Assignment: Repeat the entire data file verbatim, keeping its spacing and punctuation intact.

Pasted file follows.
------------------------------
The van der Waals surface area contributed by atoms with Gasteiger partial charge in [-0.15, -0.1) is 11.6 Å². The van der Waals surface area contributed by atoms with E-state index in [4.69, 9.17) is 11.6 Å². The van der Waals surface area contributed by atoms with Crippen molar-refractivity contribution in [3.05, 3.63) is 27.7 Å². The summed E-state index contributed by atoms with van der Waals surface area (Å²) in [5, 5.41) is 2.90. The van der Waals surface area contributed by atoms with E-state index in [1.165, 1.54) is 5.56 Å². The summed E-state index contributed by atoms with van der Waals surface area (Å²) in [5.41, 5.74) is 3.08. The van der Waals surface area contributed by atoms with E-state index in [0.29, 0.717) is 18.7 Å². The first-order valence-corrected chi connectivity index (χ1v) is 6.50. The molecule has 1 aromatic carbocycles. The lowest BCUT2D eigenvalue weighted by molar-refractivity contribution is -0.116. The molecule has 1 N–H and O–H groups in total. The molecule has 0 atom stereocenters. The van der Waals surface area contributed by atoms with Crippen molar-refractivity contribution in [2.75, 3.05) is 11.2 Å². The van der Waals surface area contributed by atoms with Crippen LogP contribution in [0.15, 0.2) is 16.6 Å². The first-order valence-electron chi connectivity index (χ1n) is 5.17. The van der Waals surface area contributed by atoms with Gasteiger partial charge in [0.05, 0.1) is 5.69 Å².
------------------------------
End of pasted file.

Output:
The van der Waals surface area contributed by atoms with Gasteiger partial charge in [-0.15, -0.1) is 11.6 Å². The van der Waals surface area contributed by atoms with E-state index in [4.69, 9.17) is 11.6 Å². The van der Waals surface area contributed by atoms with Crippen molar-refractivity contribution in [3.05, 3.63) is 27.7 Å². The summed E-state index contributed by atoms with van der Waals surface area (Å²) in [5, 5.41) is 2.90. The van der Waals surface area contributed by atoms with E-state index in [1.165, 1.54) is 5.56 Å². The summed E-state index contributed by atoms with van der Waals surface area (Å²) in [5.41, 5.74) is 3.08. The van der Waals surface area contributed by atoms with E-state index in [0.29, 0.717) is 18.7 Å². The first-order valence-corrected chi connectivity index (χ1v) is 6.50. The molecule has 1 aromatic carbocycles. The lowest BCUT2D eigenvalue weighted by molar-refractivity contribution is -0.116. The molecule has 1 N–H and O–H groups in total. The molecule has 0 atom stereocenters. The van der Waals surface area contributed by atoms with Crippen molar-refractivity contribution in [2.75, 3.05) is 11.2 Å². The van der Waals surface area contributed by atoms with Crippen LogP contribution in [0.15, 0.2) is 16.6 Å². The first-order valence-electron chi connectivity index (χ1n) is 5.17. The van der Waals surface area contributed by atoms with Gasteiger partial charge in [0.05, 0.1) is 5.69 Å².